Great poetry engages the whole man in his response- senses, imagination, emotion, intellect; it does not touch him on just one or two sides of his nature. Great poetry seeks not merely to entertain the reader but to bring him, along with pure pleasure, fresh insights, or renewed insights, and important insights, into the nature of human experience. Great poetry, we might say, gives its reader a broader and deeper understanding of life, of his fellow men and of himself, always with the qualification, of course, that the kind of insight which literature gives is not necessarily the kind that can be summed up in a simple “lesson” or “moral.” It is knowledge–felt knowledge, new knowledge–of the complexities of human nature and of the tragedies and sufferings, the excitements and joys, that characterize human experience.

You tell me, which is better-

Batter my heart, three-person’d God, for you

As yet but knock, breathe, shine, and seek to mend;

That I may rise and stand, o’erthrow me, and bend

Your force to break, blow, burn, and make me new.

I, like an usurp’d town to another due,

Labor to admit you, but oh, to no end;

Reason, your viceroy in me, me should defend,

But is captiv’d, and proves weak or untrue.

Yet dearly I love you, and would be lov’d fain,

But am betroth’d unto your enemy;

Divorce me, untie or break that knot again,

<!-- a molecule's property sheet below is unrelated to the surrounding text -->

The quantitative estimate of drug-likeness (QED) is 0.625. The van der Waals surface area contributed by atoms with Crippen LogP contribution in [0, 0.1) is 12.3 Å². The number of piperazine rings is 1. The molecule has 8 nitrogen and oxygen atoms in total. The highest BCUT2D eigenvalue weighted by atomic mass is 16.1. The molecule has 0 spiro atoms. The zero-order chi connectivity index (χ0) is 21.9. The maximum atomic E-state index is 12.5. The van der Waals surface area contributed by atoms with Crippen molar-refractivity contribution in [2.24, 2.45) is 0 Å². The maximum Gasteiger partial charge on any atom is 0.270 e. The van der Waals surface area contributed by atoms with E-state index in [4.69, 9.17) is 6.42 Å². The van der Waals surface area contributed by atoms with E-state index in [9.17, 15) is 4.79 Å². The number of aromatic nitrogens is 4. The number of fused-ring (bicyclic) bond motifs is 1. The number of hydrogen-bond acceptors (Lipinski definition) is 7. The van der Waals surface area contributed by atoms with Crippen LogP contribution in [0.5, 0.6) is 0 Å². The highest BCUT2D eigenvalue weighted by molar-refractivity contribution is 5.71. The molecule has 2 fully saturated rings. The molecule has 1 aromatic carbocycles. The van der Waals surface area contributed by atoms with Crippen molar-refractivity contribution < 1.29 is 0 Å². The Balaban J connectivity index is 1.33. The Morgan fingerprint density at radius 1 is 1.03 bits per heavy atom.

Take me to you, imprison me, for I,

Except you enthrall me, never shall be free,

Nor ever chaste, except you ravish me.

Or-

Let me not to the marriage of true minds

Admit impediments. Love is not love

Which alters when it alteration finds,

Or bends with the remover to remove:

O no; it is an ever-fixed mark,

That looks on tempests, and is never shaken;

It is the star to every wandering bark,

Whose worth’s unknown, although his height be taken.

Love’s not Time’s fool, though rosy lips and cheeks

Within his bending sickle’s compass come;

Love alters not with his brief hours and weeks,

But bears it out even to the edge of doom.

If this be error and upon me proved,

I never writ, nor no man ever loved.

Or this-

I met a traveller from an antique land

Who said: “Two vast and trunkless legs of stone

Stand in the desert. Near them on the sand,

Half sunk, a shattered visage lies, whose frown

And wrinkled lip and sneer of cold command

Tell that its sculptor well those passions read

Which yet survive, stamped on these lifeless things,

The hand that mocked them and the heart that fed.

And on the pedestal these words appear:

`My name is Ozymandias, King of Kings:

Look on my works, ye mighty, and despair!’

Nothing beside remains. Round the decay

Of that colossal wreck, boundless and bare,

The lone and level sands stretch far away”

As I mentioned, performances of Salieri’s work are hard to find, but to give him the best possible chance and most direct comparison I found a performance of his 2nd Symphony (he didn’t do that many and was more a sacred, choral, opera composer) that is not too bad.  He composed it in his mid to late 20s.